Tuesday, June 12, 2012

A Crossbones Journey Through The Uwharrie

My best friend and I rode the Harley-Davidson Crossbones tandem (with a backrest and much better passenger seat than shown) this past weekend down and back from Durham, where we live, to Charlotte to visit mutual friends.

We carved a route down through the central Piedmont region of North Carolina, taking a southern route through Uwharrie National Forest on the way down and returning along the more northerly Uwharrie Scenic Byway, a little more than 300 miles round-trip.

Uwharrie is also the name of a mountain range and we were stunned at the highest crest on that route returning north and east to see a spectacular “Blue Ridge” type view of a mountain range in the direction of Durham. Uwharrie National Forest

I think it was probably the ridges of the small Cane Creek Mountain range that runs south and west from Burlington and Graham.  I kick myself for not pulling over to take a photograph but by the time it registered we were in descent.

A little known secret in state tourism promotions which are heavily weighted toward the mountains and beaches is that not only is the central Piedmont the most visited portion of North Carolina, thanks to the draw of cities such as Durham and Charlotte, but it is also incredibly scenic if you stick to state roads and especially scenic byways rather than Interstates. 

The Uwharrie is one of four national forests in North Carolina and at 51,000 acres it is the smallest.  It is an actively managed forest but it also features a primitive area in the northern portion and recreation areas.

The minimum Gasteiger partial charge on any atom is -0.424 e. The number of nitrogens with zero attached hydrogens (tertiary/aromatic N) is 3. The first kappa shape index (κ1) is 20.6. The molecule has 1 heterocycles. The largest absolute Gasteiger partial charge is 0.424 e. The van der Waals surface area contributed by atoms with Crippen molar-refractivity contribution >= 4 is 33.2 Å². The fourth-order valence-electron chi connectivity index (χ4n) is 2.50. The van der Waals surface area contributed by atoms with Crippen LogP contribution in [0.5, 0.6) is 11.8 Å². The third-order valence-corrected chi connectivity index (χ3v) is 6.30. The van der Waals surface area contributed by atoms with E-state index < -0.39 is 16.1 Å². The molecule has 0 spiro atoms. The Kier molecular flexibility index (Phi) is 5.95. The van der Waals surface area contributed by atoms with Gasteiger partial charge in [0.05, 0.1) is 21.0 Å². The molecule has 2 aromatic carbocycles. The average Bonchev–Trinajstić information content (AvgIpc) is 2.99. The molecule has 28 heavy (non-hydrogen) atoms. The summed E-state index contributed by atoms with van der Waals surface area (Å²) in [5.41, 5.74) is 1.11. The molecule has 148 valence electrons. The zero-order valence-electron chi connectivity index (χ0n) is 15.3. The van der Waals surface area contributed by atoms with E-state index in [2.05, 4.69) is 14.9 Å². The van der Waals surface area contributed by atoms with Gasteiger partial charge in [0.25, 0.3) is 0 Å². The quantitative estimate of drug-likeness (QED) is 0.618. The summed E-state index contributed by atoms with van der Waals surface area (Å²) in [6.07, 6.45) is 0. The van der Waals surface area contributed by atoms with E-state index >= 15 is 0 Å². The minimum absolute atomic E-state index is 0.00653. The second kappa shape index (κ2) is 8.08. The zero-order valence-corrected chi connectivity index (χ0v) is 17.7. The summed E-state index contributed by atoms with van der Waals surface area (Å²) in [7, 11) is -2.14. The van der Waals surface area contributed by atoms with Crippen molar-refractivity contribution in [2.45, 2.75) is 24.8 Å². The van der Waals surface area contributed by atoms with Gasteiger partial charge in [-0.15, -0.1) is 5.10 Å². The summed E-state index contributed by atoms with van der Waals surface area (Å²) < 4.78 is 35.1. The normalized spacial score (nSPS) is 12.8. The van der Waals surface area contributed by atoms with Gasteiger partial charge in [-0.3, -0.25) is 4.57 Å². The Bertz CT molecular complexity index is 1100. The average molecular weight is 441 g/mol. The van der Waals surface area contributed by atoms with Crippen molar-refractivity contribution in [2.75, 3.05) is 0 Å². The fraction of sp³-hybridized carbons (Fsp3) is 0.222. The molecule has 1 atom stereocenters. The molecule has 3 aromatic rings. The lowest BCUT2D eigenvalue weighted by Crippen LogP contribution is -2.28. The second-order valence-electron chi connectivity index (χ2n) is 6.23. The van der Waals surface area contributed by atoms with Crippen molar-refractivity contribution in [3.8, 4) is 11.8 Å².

It is also being used to reforest 100 acres of longleaf pines each year. According to the new book American Canopy, a huge arc of longleaf forests once covered 140,000 square miles stretching through nine states from southwestern Virginia to Texas, enough to cover every inch of North Carolina three times.

Beginning in the 1880s, this vast forest was “exhausted over the course of ten to twenty years” by northern capitalists.

The devastation of that period led to the establishment of forestry schools such as the first one here in North Carolina at Biltmore near Asheville.  Graduates were eventually hired by timber companies and helped usher in an era of sustainability.

The Uwharrie was purchased by the federal government during the Great Depression and made a national forest by President John F. Kennedy in 1961.  Today, longleaf reforestation already covers 800 acres in the Uwharrie.

But North Carolina’s 1.3 million acres of national forest are about much more than sustainable forestry.  Of the 7.5 million visitors to the forests each year, 48.5% go there to view scenery and 28% drive through them for pleasure, as we did last weekend, thereby adding to the renewable return on investment from these incredible  natural resources.

North Carolina’s current legislature seems bent on sacrificing the state’s natural resources, first turning the scenic roadsides over to outdoor billboard companies for clear cutting at no charge and soon for natural gas fracking.

Hopefully before it is too late North Carolina voters will intervene.

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